by Yves L'attrappe
I asked Deanne if she knew anything about Bob Fosse and she told me
that no one with that name had come into Lola's Diner recently. I said
that he was dead and she said that she was sorry. I said that it did
not bother me, because I did not know him, though I would miss his
work. "His work?", she queried... I told her that he was a
choreographer who worked on Broadway a few years ago. She gave
me a vacant stare and went to get my biscuits and gravy.
For quite some time, my quest has been to mount a production of
Sweet Charity in a small town near my university. I looked at the
possibilities, and after a survey of community theatres in my state, my
final choice was Capton, Washington, a small logging town in Northern
Washington about one hundred miles from Seattle. Their playhouse
recently mounted a semi-successful production of Bye Bye Birdie.
Rumor has it that they were the only amateur group in the region to
make every number in the show work, including the Ed Sullivan number.
The Capton City Little Opera wasn't the only playhouse in the state;
there were bigger ones, and more cosmopolitan ones, but none of
them were as near to my grandfather's cabin.
As one would expect, it took a little bit of tooth-pulling to persuade my
grandfather to allow me to move into his cabin for a few months while
I was putting together a musical. My friends said I was crazy. My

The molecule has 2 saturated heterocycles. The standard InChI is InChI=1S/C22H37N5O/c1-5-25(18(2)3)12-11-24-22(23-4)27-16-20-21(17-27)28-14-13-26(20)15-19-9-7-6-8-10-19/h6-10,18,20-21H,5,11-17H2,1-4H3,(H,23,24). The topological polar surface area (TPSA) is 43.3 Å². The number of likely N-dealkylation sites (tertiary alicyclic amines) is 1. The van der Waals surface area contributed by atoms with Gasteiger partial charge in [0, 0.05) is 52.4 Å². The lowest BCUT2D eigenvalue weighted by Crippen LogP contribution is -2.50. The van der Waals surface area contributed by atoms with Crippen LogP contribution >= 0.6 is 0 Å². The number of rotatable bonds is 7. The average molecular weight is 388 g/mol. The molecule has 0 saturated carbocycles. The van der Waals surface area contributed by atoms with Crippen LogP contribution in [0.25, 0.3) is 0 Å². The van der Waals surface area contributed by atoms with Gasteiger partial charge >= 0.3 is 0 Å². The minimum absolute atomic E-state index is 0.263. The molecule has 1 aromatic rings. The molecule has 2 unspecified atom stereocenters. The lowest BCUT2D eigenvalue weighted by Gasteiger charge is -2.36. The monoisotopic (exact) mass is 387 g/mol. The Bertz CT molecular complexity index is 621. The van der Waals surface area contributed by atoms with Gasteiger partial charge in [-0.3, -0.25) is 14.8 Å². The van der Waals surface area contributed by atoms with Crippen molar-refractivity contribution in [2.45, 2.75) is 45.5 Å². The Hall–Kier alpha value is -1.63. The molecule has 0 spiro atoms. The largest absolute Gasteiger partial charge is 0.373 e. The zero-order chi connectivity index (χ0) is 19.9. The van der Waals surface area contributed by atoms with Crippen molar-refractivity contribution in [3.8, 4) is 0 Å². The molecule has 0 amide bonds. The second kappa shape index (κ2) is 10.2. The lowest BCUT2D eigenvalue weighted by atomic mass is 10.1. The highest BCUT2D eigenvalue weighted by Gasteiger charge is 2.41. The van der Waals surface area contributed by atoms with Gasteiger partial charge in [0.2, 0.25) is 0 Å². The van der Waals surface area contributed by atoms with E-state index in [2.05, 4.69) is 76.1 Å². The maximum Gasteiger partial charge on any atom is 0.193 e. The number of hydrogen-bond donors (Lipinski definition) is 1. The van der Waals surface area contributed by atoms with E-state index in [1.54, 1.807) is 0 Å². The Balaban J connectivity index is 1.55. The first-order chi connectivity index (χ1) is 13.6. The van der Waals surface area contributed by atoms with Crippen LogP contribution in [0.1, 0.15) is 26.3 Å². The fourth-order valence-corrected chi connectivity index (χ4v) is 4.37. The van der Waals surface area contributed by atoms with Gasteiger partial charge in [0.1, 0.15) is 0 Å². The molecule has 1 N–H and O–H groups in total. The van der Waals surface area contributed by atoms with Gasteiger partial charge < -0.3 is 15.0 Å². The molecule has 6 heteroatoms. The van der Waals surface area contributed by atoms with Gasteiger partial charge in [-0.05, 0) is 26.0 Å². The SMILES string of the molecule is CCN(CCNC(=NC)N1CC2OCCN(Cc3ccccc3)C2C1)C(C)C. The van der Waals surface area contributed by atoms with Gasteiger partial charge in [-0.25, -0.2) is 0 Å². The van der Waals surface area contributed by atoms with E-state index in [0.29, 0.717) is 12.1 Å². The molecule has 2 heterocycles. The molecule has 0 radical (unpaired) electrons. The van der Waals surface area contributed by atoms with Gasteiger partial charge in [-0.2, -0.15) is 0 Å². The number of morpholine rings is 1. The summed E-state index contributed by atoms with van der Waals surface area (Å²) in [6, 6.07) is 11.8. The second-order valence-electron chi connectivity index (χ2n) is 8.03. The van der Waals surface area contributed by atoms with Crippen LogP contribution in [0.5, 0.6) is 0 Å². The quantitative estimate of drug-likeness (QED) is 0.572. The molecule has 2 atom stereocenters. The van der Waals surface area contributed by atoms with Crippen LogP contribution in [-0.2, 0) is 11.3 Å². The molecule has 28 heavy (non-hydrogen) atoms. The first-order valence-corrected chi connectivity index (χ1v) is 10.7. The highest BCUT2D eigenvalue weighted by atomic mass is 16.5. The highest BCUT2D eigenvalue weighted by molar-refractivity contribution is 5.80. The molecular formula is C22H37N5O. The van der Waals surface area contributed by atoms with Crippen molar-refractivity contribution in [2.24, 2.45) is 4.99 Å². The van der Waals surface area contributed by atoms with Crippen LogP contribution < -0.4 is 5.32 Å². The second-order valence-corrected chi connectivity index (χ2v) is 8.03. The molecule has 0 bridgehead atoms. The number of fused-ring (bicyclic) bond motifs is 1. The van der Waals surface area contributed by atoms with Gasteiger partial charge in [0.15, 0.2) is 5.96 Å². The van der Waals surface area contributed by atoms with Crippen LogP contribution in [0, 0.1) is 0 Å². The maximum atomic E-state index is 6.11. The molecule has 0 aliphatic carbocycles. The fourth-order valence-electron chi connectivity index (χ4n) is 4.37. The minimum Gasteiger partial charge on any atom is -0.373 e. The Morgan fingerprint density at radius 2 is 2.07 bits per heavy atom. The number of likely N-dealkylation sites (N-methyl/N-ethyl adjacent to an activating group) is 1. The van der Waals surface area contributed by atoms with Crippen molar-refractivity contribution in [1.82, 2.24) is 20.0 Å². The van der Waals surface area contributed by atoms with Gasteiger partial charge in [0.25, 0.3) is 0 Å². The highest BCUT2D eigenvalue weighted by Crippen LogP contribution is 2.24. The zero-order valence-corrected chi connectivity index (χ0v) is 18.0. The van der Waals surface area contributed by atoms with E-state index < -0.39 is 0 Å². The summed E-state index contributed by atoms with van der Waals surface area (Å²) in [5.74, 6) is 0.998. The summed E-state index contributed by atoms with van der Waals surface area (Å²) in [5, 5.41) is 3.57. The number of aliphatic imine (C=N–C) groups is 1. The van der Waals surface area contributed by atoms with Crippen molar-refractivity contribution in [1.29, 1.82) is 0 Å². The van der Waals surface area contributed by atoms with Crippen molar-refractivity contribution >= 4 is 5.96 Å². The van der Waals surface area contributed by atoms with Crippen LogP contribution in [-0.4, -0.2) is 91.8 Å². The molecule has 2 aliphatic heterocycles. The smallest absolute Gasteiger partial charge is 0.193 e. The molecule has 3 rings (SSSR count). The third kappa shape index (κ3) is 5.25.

mother cried. In spite of all, I wanted to do something interesting. Last
summer I had decided to attend culinary school in hopes of making
more money during the school year. It went well, but sometime around
the souffle classes, the whole thing fell through. This summer would be
different, and I would succeed.
When classes finished at my university, I left for the cabin, armed with
all of my Fosse videos and my computer. I then set out to contact the
Chamber of Commerce. I entered their lobby and strutted up to the
receptionist's desk. The woman had a vinegar smile, mild rosacea, and
red hair to match. She was dutifully filing away at her nails when I
asked her for information on their playhouse. She put down her emory
board and gave me the number of the Capton City Little Opera House.
I thanked her and took a mint from the bowl before leaving. My quest
I walked down Oak Street until the Canon Street Little Opera almost
slapped me across the face. I wasn't expecting to come across it that
evening, but walking around long enough in this sort of town made one
certain to hit such a landmark. Unfortunately, it was already six-thirty,
I was getting hungry and the playhouse was closed, as expected of
any business in this little town on a Tuesday evening. I had guessed
that in the past, it had taken in vaudeville acts and an occasional high
school band concert. I made note of its location and continued on.
So I found myself in Lola's Diner...